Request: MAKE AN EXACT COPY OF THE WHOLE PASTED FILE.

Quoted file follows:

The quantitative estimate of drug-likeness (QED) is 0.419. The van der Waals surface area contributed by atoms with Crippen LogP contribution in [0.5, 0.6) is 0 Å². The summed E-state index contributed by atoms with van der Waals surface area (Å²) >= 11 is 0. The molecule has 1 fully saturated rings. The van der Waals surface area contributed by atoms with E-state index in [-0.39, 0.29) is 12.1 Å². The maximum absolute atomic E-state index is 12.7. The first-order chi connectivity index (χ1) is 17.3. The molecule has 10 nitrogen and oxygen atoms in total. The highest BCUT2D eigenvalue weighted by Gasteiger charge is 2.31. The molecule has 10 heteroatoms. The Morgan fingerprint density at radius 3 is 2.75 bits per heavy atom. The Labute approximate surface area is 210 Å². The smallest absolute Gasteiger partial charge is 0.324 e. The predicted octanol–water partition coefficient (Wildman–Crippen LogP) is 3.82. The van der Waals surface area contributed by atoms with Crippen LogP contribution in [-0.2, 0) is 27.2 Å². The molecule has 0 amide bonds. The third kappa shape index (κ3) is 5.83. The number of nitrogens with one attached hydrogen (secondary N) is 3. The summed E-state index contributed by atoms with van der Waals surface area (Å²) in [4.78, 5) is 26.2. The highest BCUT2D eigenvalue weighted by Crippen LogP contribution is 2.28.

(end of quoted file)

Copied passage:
The quantitative estimate of drug-likeness (QED) is 0.419. The van der Waals surface area contributed by atoms with Crippen LogP contribution in [0.5, 0.6) is 0 Å². The summed E-state index contributed by atoms with van der Waals surface area (Å²) >= 11 is 0. The molecule has 1 fully saturated rings. The van der Waals surface area contributed by atoms with E-state index in [-0.39, 0.29) is 12.1 Å². The maximum absolute atomic E-state index is 12.7. The first-order chi connectivity index (χ1) is 17.3. The molecule has 10 nitrogen and oxygen atoms in total. The highest BCUT2D eigenvalue weighted by Gasteiger charge is 2.31. The molecule has 10 heteroatoms. The Morgan fingerprint density at radius 3 is 2.75 bits per heavy atom. The Labute approximate surface area is 210 Å². The smallest absolute Gasteiger partial charge is 0.324 e. The predicted octanol–water partition coefficient (Wildman–Crippen LogP) is 3.82. The van der Waals surface area contributed by atoms with Crippen LogP contribution in [-0.2, 0) is 27.2 Å². The molecule has 0 amide bonds. The third kappa shape index (κ3) is 5.83. The number of nitrogens with one attached hydrogen (secondary N) is 3. The summed E-state index contributed by atoms with van der Waals surface area (Å²) in [4.78, 5) is 26.2. The highest BCUT2D eigenvalue weighted by Crippen LogP contribution is 2.28.